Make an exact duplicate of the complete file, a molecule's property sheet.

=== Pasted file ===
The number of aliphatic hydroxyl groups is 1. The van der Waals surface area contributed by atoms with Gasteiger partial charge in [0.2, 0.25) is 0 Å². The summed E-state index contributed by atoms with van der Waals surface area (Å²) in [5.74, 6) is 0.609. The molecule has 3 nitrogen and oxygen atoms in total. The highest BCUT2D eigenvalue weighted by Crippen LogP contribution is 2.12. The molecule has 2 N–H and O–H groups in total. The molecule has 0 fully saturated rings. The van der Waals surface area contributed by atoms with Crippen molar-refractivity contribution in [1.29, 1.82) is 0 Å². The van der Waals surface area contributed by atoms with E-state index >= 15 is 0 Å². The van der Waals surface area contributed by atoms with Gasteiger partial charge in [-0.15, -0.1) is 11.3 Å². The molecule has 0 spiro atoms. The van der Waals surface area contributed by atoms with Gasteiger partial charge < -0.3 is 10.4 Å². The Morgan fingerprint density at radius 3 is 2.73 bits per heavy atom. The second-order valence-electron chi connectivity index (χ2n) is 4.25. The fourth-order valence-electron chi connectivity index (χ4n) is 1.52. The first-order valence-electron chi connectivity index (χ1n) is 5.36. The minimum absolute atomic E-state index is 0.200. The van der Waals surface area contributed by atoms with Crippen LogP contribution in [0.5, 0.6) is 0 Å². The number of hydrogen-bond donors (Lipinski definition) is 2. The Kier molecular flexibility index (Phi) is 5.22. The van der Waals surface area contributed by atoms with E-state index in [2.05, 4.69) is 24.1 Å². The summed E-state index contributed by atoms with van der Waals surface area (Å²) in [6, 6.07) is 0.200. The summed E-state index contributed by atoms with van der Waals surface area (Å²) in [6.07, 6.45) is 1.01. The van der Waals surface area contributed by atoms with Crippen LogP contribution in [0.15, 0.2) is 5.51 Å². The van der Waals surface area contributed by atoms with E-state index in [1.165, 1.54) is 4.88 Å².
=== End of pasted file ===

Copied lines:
The number of aliphatic hydroxyl groups is 1. The van der Waals surface area contributed by atoms with Gasteiger partial charge in [0.2, 0.25) is 0 Å². The summed E-state index contributed by atoms with van der Waals surface area (Å²) in [5.74, 6) is 0.609. The molecule has 3 nitrogen and oxygen atoms in total. The highest BCUT2D eigenvalue weighted by Crippen LogP contribution is 2.12. The molecule has 2 N–H and O–H groups in total. The molecule has 0 fully saturated rings. The van der Waals surface area contributed by atoms with Crippen molar-refractivity contribution in [1.29, 1.82) is 0 Å². The van der Waals surface area contributed by atoms with E-state index >= 15 is 0 Å². The van der Waals surface area contributed by atoms with Gasteiger partial charge in [-0.15, -0.1) is 11.3 Å². The molecule has 0 spiro atoms. The van der Waals surface area contributed by atoms with Gasteiger partial charge < -0.3 is 10.4 Å². The Morgan fingerprint density at radius 3 is 2.73 bits per heavy atom. The second-order valence-electron chi connectivity index (χ2n) is 4.25. The fourth-order valence-electron chi connectivity index (χ4n) is 1.52. The first-order valence-electron chi connectivity index (χ1n) is 5.36. The minimum absolute atomic E-state index is 0.200. The van der Waals surface area contributed by atoms with Crippen LogP contribution in [0.5, 0.6) is 0 Å². The number of hydrogen-bond donors (Lipinski definition) is 2. The Kier molecular flexibility index (Phi) is 5.22. The van der Waals surface area contributed by atoms with E-state index in [2.05, 4.69) is 24.1 Å². The summed E-state index contributed by atoms with van der Waals surface area (Å²) in [6, 6.07) is 0.200. The summed E-state index contributed by atoms with van der Waals surface area (Å²) in [6.07, 6.45) is 1.01. The van der Waals surface area contributed by atoms with Crippen LogP contribution in [0.15, 0.2) is 5.51 Å². The van der Waals surface area contributed by atoms with E-state index in [1.165, 1.54) is 4.88 Å².